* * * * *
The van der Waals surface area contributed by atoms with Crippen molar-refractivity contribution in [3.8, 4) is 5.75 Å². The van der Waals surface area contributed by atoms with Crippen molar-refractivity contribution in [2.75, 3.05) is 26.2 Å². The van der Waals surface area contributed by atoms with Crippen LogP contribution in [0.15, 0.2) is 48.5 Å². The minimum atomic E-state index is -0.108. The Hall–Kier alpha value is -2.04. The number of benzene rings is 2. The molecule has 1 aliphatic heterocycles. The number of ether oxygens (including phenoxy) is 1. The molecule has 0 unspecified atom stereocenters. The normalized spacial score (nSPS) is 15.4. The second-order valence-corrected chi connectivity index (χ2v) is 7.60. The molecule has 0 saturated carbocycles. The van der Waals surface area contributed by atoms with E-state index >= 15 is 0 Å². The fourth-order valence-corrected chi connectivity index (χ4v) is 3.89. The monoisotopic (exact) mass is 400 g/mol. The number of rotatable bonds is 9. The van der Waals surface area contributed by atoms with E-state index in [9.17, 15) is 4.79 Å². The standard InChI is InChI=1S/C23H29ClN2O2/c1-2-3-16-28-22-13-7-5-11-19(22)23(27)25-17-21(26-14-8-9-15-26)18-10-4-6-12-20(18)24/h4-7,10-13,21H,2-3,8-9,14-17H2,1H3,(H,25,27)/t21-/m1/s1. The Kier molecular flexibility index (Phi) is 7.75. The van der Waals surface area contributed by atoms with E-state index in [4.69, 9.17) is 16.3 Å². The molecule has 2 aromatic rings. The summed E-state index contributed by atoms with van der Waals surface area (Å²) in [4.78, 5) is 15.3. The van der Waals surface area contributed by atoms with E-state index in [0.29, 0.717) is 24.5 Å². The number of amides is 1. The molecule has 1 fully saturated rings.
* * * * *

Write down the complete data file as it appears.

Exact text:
The van der Waals surface area contributed by atoms with Crippen molar-refractivity contribution in [3.8, 4) is 5.75 Å². The van der Waals surface area contributed by atoms with Crippen molar-refractivity contribution in [2.75, 3.05) is 26.2 Å². The van der Waals surface area contributed by atoms with Crippen LogP contribution in [0.15, 0.2) is 48.5 Å². The minimum atomic E-state index is -0.108. The Hall–Kier alpha value is -2.04. The number of benzene rings is 2. The molecule has 1 aliphatic heterocycles. The number of ether oxygens (including phenoxy) is 1. The molecule has 0 unspecified atom stereocenters. The normalized spacial score (nSPS) is 15.4. The second-order valence-corrected chi connectivity index (χ2v) is 7.60. The molecule has 0 saturated carbocycles. The van der Waals surface area contributed by atoms with E-state index >= 15 is 0 Å². The fourth-order valence-corrected chi connectivity index (χ4v) is 3.89. The monoisotopic (exact) mass is 400 g/mol. The number of rotatable bonds is 9. The van der Waals surface area contributed by atoms with E-state index in [9.17, 15) is 4.79 Å². The standard InChI is InChI=1S/C23H29ClN2O2/c1-2-3-16-28-22-13-7-5-11-19(22)23(27)25-17-21(26-14-8-9-15-26)18-10-4-6-12-20(18)24/h4-7,10-13,21H,2-3,8-9,14-17H2,1H3,(H,25,27)/t21-/m1/s1. The Kier molecular flexibility index (Phi) is 7.75. The van der Waals surface area contributed by atoms with E-state index in [4.69, 9.17) is 16.3 Å². The molecule has 2 aromatic rings. The summed E-state index contributed by atoms with van der Waals surface area (Å²) in [4.78, 5) is 15.3. The van der Waals surface area contributed by atoms with E-state index in [0.29, 0.717) is 24.5 Å². The number of amides is 1. The molecule has 1 fully saturated rings.